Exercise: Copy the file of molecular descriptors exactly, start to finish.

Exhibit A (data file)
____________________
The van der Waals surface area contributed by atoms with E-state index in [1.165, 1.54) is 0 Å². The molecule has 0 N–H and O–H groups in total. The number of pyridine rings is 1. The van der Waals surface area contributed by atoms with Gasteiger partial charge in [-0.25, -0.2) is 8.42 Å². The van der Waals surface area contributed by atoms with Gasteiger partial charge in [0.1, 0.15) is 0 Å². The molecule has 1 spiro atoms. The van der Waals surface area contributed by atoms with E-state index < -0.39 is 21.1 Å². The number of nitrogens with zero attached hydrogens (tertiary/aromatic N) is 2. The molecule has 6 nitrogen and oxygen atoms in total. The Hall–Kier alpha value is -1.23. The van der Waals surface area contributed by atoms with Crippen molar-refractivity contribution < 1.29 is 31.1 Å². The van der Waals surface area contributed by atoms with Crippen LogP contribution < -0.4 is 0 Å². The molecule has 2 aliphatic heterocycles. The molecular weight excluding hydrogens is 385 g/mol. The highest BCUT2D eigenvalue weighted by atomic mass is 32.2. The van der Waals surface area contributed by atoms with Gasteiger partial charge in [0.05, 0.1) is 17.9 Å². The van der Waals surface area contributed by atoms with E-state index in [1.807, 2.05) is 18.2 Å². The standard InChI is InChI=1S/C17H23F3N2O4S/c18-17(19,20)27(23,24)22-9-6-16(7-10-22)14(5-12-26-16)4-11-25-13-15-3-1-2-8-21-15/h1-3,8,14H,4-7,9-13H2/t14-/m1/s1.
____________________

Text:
The van der Waals surface area contributed by atoms with E-state index in [1.165, 1.54) is 0 Å². The molecule has 0 N–H and O–H groups in total. The number of pyridine rings is 1. The van der Waals surface area contributed by atoms with Gasteiger partial charge in [-0.25, -0.2) is 8.42 Å². The van der Waals surface area contributed by atoms with Gasteiger partial charge in [0.1, 0.15) is 0 Å². The molecule has 1 spiro atoms. The van der Waals surface area contributed by atoms with E-state index < -0.39 is 21.1 Å². The number of nitrogens with zero attached hydrogens (tertiary/aromatic N) is 2. The molecule has 6 nitrogen and oxygen atoms in total. The Hall–Kier alpha value is -1.23. The van der Waals surface area contributed by atoms with Crippen molar-refractivity contribution < 1.29 is 31.1 Å². The van der Waals surface area contributed by atoms with Crippen LogP contribution < -0.4 is 0 Å². The molecule has 2 aliphatic heterocycles. The molecular weight excluding hydrogens is 385 g/mol. The highest BCUT2D eigenvalue weighted by atomic mass is 32.2. The van der Waals surface area contributed by atoms with Gasteiger partial charge in [0.05, 0.1) is 17.9 Å². The van der Waals surface area contributed by atoms with E-state index in [1.807, 2.05) is 18.2 Å². The standard InChI is InChI=1S/C17H23F3N2O4S/c18-17(19,20)27(23,24)22-9-6-16(7-10-22)14(5-12-26-16)4-11-25-13-15-3-1-2-8-21-15/h1-3,8,14H,4-7,9-13H2/t14-/m1/s1.